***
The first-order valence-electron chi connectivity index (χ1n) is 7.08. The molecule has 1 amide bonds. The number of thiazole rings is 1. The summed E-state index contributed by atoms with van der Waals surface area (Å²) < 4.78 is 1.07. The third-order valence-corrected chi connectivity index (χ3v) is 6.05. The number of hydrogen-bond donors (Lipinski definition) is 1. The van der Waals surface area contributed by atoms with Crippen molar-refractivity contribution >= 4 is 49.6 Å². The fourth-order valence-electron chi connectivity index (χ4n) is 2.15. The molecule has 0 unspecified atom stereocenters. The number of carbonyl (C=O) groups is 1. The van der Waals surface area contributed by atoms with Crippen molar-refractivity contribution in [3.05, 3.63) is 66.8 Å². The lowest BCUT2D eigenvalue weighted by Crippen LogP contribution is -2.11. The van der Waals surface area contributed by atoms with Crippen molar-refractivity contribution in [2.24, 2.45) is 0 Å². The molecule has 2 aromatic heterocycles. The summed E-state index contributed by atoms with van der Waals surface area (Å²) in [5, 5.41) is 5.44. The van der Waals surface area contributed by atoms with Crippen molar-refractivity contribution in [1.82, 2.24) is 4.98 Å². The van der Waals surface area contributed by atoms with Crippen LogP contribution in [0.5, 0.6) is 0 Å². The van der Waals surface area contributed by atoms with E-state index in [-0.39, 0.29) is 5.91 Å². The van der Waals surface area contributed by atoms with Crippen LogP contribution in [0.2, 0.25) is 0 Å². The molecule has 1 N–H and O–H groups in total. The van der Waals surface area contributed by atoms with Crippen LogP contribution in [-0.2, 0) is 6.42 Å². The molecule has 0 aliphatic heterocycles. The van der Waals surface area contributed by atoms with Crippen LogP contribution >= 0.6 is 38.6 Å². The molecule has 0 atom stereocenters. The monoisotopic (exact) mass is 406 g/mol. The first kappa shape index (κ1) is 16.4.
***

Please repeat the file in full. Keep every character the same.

The first-order valence-electron chi connectivity index (χ1n) is 7.08. The molecule has 1 amide bonds. The number of thiazole rings is 1. The summed E-state index contributed by atoms with van der Waals surface area (Å²) < 4.78 is 1.07. The third-order valence-corrected chi connectivity index (χ3v) is 6.05. The number of hydrogen-bond donors (Lipinski definition) is 1. The van der Waals surface area contributed by atoms with Crippen molar-refractivity contribution >= 4 is 49.6 Å². The fourth-order valence-electron chi connectivity index (χ4n) is 2.15. The molecule has 0 unspecified atom stereocenters. The number of carbonyl (C=O) groups is 1. The van der Waals surface area contributed by atoms with Crippen molar-refractivity contribution in [3.05, 3.63) is 66.8 Å². The lowest BCUT2D eigenvalue weighted by Crippen LogP contribution is -2.11. The van der Waals surface area contributed by atoms with Crippen molar-refractivity contribution in [2.24, 2.45) is 0 Å². The molecule has 2 aromatic heterocycles. The summed E-state index contributed by atoms with van der Waals surface area (Å²) in [5, 5.41) is 5.44. The van der Waals surface area contributed by atoms with Crippen molar-refractivity contribution in [1.82, 2.24) is 4.98 Å². The van der Waals surface area contributed by atoms with Crippen LogP contribution in [0.5, 0.6) is 0 Å². The van der Waals surface area contributed by atoms with E-state index in [-0.39, 0.29) is 5.91 Å². The van der Waals surface area contributed by atoms with Crippen LogP contribution in [0.2, 0.25) is 0 Å². The molecule has 1 N–H and O–H groups in total. The van der Waals surface area contributed by atoms with Crippen LogP contribution in [-0.2, 0) is 6.42 Å². The molecule has 0 aliphatic heterocycles. The van der Waals surface area contributed by atoms with Crippen LogP contribution >= 0.6 is 38.6 Å². The molecule has 0 atom stereocenters. The monoisotopic (exact) mass is 406 g/mol. The first kappa shape index (κ1) is 16.4.